The price of gold hit historic highs in the first week of August, bringing a gold mine of possibilities for miners and prospectors in the NWT.
From Aug. 4 to 10 gold was trading above $2,000 USD per ounce, according to the Monex precious metals information portal. Those levels had not been seen since 2011 when it reached $1,863 per ounce, then fell for a few years before steadily climbing again in July of 2018. The price has hovered between $1,800 and $1,950 since last week.
Players in the gold game say the effects of the price rise are varied, but its immediate result is bringing more attention to the precious metal.
“The rising gold price is bringing investor’s interest to this sector. This makes it easier to raise funds which in turn makes our development more certain,” said Dave R. Webb, president of Sixty North Gold Mining Ltd.
That company’s Mon Gold Project is located about 45 kilometres north of Yellowknife. Though it has yielded thousands of tonnes of gold ore in the past, Sixty North plans to install a mill in May of 2021 to process ore from what Webb said are valuable veins of gold assayed at about one ounce per ton deeper down.
“The last time they had this (price) rush was 2008-2012 and that drove a lot of economic development across the board,” said Blake Mowbray, an independent prospector in Yellowknife.
Mowbray spoke just days after he was informed that he was among those who received a portion of the $251,060 issued through the Department of Industry, Tourism and Investment’s Mining Incentive Program (MIP).
“Each prospector is able to receive up to $25,000,” he said. “I’m a lifelong gold hunter. It’s hard to do scientific work in (remote areas) without dipping into your own pocket.”
He and a prospecting partner will use their MIP funds to fly up to a gold claims area just south of Great Bear Lake and fly samples back to Yellowknife.
The MIP assistance comes at a convenient time for Mowbray as it coincides with the price rise. Gold’s climb over the last year has made exploration projects more feasible and allowed for more cash flow for gold companies, he said.
It also gives him added impetus to be part of new exploration projects that could become larger in the future.
“It’ll be a function of one of these downstream investments. Somebody is looking to build a project for the future because it’s unlikely that a grassroots project like the one I’m doing out there will capture enough momentum that it will be able to turn into a mine while gold is still at $2,000 an ounce or higher. It’s going to be something long-term.”
For longtime Yellowknife prospector Walt Humphries, the price peak will motivate prospectors and miners to keep looking for the large amounts of gold that are still underground.
“The price of gold determines whether that’s ore or whether that’s waste,” he said. “Gold camps are notorious for operating for a number of years, then shutting down, then reopening again. It all depends on the price of getting the ore out.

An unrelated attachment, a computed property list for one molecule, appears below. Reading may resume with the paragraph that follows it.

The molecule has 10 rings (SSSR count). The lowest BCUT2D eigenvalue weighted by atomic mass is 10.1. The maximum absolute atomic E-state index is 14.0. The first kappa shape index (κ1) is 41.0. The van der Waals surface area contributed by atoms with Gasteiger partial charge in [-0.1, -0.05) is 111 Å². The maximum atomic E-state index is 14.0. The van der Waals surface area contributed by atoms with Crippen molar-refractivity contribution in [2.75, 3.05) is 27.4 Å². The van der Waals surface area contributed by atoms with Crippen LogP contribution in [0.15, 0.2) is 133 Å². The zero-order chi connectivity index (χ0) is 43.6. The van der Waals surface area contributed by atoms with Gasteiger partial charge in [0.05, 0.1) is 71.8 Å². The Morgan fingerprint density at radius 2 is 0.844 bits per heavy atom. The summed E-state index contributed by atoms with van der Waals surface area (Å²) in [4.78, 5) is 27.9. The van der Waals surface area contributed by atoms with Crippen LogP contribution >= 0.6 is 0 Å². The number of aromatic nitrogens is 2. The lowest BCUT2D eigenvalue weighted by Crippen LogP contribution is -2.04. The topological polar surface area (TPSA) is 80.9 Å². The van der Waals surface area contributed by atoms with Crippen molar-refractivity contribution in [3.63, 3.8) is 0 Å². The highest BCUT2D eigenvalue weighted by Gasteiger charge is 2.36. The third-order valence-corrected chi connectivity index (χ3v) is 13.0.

“The one thing with gold which is different from other commodities is that an area with gold is always interesting to look at again because you might find something new until you can maybe open a mine.”
Humphries moved to Yellowknife in 1974. He said with a laugh that at 72 he has slowed down as a prospector. Including several years working in Ontario, he has 50 years of prospecting experience under his belt.
“I still poke around a little bit. A lot of my property has been optioned to Terra Gold. I still look around. It’s an interest and a lifestyle. I might go out, look at some rocks, take a sample.”
He has staked claims in Walsh and Banting Lakes that have been optioned to Terra Gold. He’ll get a slice of what, if anything, is produced there.
The possibilities of the price peak will be exciting to watch because the gold mining industry has become more efficient compared to decades ago, Humphries said.
“A lot of the work done up here was done in the 1930s and 1940s and back then you needed at least one ounce to make it worth mining. Nowadays the guys are mining grades of 0.1 or 0.2 ounces per ton. Technology has helped with better access and the cost of mining has gone down.”
Far from the bush, and in the office of Yk Gold & Silver, the rising value of gold has been an economic lifeline for shop owner and gold investor Jake Olson.
As the Covid-19 pandemic wiped out tourism in Yellowknife, Olson’s gold products sales model – built around tourism – fell apart.
“The elevated prices are seeing more people bringing in their gold to sell or buying it as an investment. And that has basically kept me afloat over the past few months,” he said.
“Before I would get an inquiry every few days. Now I see people calling up twice a day.”
Olson declined to specify how much some of his big sellers have brought him, but said several people who have come into his shop in the past few months have sold him “very large amounts” of gold.
But the rising price trend isn’t necessarily all good news. For one thing, Olson explained, elevated prices can indicate uncertainty in the economy.
“Gold and silver are reflections of the currency you’re trading in. For a certain segment of the NWT economy there’s less trust in the economy. Discretionary spending might go down and people might purchase less goods.
“But gold is on an upwards trend now and gold might continue on this trend into the future. With prospecting and mineral hunting it’s becoming more appetizing for miners. There’s more of a guarantee now that there won’t be this price roller coaster. It makes the risk more palatable.”